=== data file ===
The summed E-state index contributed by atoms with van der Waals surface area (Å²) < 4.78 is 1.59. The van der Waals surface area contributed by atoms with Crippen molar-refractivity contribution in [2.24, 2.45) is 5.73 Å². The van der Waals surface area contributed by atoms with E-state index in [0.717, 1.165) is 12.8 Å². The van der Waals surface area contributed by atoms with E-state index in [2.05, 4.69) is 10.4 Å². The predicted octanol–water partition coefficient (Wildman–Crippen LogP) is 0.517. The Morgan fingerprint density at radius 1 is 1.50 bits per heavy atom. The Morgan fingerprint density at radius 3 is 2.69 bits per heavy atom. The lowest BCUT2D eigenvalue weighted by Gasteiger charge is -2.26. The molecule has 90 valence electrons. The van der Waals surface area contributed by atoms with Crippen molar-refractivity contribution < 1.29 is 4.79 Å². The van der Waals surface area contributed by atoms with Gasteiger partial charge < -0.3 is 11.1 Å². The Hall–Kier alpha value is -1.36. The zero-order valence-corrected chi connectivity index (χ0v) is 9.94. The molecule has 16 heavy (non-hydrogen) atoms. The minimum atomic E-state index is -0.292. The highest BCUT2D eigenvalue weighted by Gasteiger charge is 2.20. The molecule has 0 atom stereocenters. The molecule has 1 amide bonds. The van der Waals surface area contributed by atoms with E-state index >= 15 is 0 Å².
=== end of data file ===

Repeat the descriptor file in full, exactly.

The summed E-state index contributed by atoms with van der Waals surface area (Å²) < 4.78 is 1.59. The van der Waals surface area contributed by atoms with Crippen molar-refractivity contribution in [2.24, 2.45) is 5.73 Å². The van der Waals surface area contributed by atoms with E-state index in [0.717, 1.165) is 12.8 Å². The van der Waals surface area contributed by atoms with E-state index in [2.05, 4.69) is 10.4 Å². The predicted octanol–water partition coefficient (Wildman–Crippen LogP) is 0.517. The Morgan fingerprint density at radius 1 is 1.50 bits per heavy atom. The Morgan fingerprint density at radius 3 is 2.69 bits per heavy atom. The lowest BCUT2D eigenvalue weighted by Gasteiger charge is -2.26. The molecule has 90 valence electrons. The van der Waals surface area contributed by atoms with Crippen molar-refractivity contribution < 1.29 is 4.79 Å². The van der Waals surface area contributed by atoms with Gasteiger partial charge < -0.3 is 11.1 Å². The Hall–Kier alpha value is -1.36. The zero-order valence-corrected chi connectivity index (χ0v) is 9.94. The molecule has 16 heavy (non-hydrogen) atoms. The minimum atomic E-state index is -0.292. The highest BCUT2D eigenvalue weighted by Gasteiger charge is 2.20. The molecule has 0 atom stereocenters. The molecule has 1 amide bonds. The van der Waals surface area contributed by atoms with E-state index >= 15 is 0 Å².